British Food Journal, vol. 122 no. 10
Type: Research Article
ISSN: 0007-070X

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Article
Publication date: 25 May 2010

Barbara Whelan and John M. Kearney

Ireland has one of the lowest rates of breastfeeding in Europe with exclusive breastfeeding rates of 44 per cent at discharge from hospital. Increased awareness and debate…

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575

Abstract

Purpose

Ireland has one of the lowest rates of breastfeeding in Europe with exclusive breastfeeding rates of 44 per cent at discharge from hospital. Increased awareness and debate on breastfeeding and its issues is needed. The purpose of this paper is to describe an evaluation of the piloting of a forum theatre production in increasing awareness of breastfeeding.

Design/methodology/approach

A mixed methods approach was taken. Research participants were identified through the four organisations in which the play was performed. Approximately 160 people watched a performance of the play. Quantitative data were collected from 110 audience members who completed a postcard survey. Qualitative data were collected from 42 people prior to seeing the play and 47 people after seeing the play, through focus groups and individual interviews.

Findings

Over 90 per cent of participants thought the play was a good way of discussing breastfeeding and they thought it was more effective than usual health promotion of giving out leaflets. Qualitative interviews found that the play heightened people's awareness of breastfeeding, highlighted the importance of support and engaged people in discussion and debate around breastfeeding.

Originality/value

The concept of promoting breastfeeding through drama is quite novel and this evaluation shows a potential for using such techniques in health promotion on varied nutrition‐related topics.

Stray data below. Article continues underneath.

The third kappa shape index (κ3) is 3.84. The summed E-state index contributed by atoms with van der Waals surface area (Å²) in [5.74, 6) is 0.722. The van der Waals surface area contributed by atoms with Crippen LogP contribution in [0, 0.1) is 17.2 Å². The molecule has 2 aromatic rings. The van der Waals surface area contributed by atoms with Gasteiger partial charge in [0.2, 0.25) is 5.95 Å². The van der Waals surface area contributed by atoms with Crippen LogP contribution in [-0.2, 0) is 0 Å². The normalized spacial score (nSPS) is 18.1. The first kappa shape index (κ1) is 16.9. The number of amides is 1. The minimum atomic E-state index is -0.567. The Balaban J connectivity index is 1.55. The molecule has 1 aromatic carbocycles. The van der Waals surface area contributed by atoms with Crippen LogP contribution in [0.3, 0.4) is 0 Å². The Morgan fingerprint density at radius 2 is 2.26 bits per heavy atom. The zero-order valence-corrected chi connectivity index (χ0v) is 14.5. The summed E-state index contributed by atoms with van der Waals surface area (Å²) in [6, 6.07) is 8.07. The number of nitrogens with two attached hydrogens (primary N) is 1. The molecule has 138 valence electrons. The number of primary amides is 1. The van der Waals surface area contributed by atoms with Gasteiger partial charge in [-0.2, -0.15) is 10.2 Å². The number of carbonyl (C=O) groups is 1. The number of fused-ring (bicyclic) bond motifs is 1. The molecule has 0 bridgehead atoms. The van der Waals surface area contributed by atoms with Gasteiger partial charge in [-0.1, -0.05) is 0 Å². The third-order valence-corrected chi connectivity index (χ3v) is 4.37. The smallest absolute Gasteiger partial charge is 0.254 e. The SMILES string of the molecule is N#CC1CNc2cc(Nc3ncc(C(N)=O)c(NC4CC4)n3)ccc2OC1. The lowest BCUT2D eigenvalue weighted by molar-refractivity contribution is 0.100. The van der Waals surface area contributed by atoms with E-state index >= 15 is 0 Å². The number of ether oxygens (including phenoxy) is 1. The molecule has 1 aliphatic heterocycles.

Details

Nutrition & Food Science, vol. 40 no. 3
Type: Research Article
ISSN: 0034-6659

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Article
Publication date: 5 July 2013

Alan Tapp, Stella Warren, Celia Rhodes, Louise Condon and Janet Withall

This purpose of this paper is to report on a study of the possible role of social marketing in encouraging breastfeeding amongst teenage mothers. UK teenage mothers are…

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1267

Abstract

Purpose

This purpose of this paper is to report on a study of the possible role of social marketing in encouraging breastfeeding amongst teenage mothers. UK teenage mothers are particularly prone to low levels of breastfeeding and there has been a lack of response to traditional health education approaches. The purpose of this paper is to report on an in‐depth, qualitative exploration into the use of social marketing to address this problem.

Design/methodology/approach

Qualitative interviews were conducted in 2009 with 58 pregnant teenagers, young mothers and their influencers to explore feeding decisions and examine social marketing options. The Theory of Planned Behaviour (TPB) emerged as the most appropriate framework to explain the major influences on breastfeeding. This was used to structure a solution that highlighted three strategic priorities for social marketing based on the TPB's three components: changing attitudes, altering social norms and increasing confidence.

Findings

Health benefits of breastfeeding were not disputed, but neither were they found to be a strong motivator for this age group. Personal benefits oriented to the mother were explored, some of which seem more promising in maintaining breastfeeding and the quality of ante‐ and postnatal service was critical. Finally, the “public” image of breastfeeding was often a negative, with the perceived lack of social acceptance of breastfeeding in public places acting as a barrier to continued practice.

Originality/value

This paper offers insights into the experiences of this group of young mothers and the findings were shared with the health trust funding the research, to help in a clinical pathway redesign. A separate social marketing‐based solution to counter this is proposed, with the long‐term aim to make breastfeeding the default societal norm.

Details

Journal of Social Marketing, vol. 3 no. 2
Type: Research Article
ISSN: 2042-6763

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Article
Publication date: 21 June 2018

Ziba Barati, Ratna Chrismiari Purwestri, Nia Novita Wirawan, Damaris Elisabeth Beitze, Leila Srour, Jens Moehring and Veronika Scherbaum

This paper aims to investigate breastfeeding and complementary feeding practices among children less than five years old and living in a rice surplus area in Demak…

Abstract

Purpose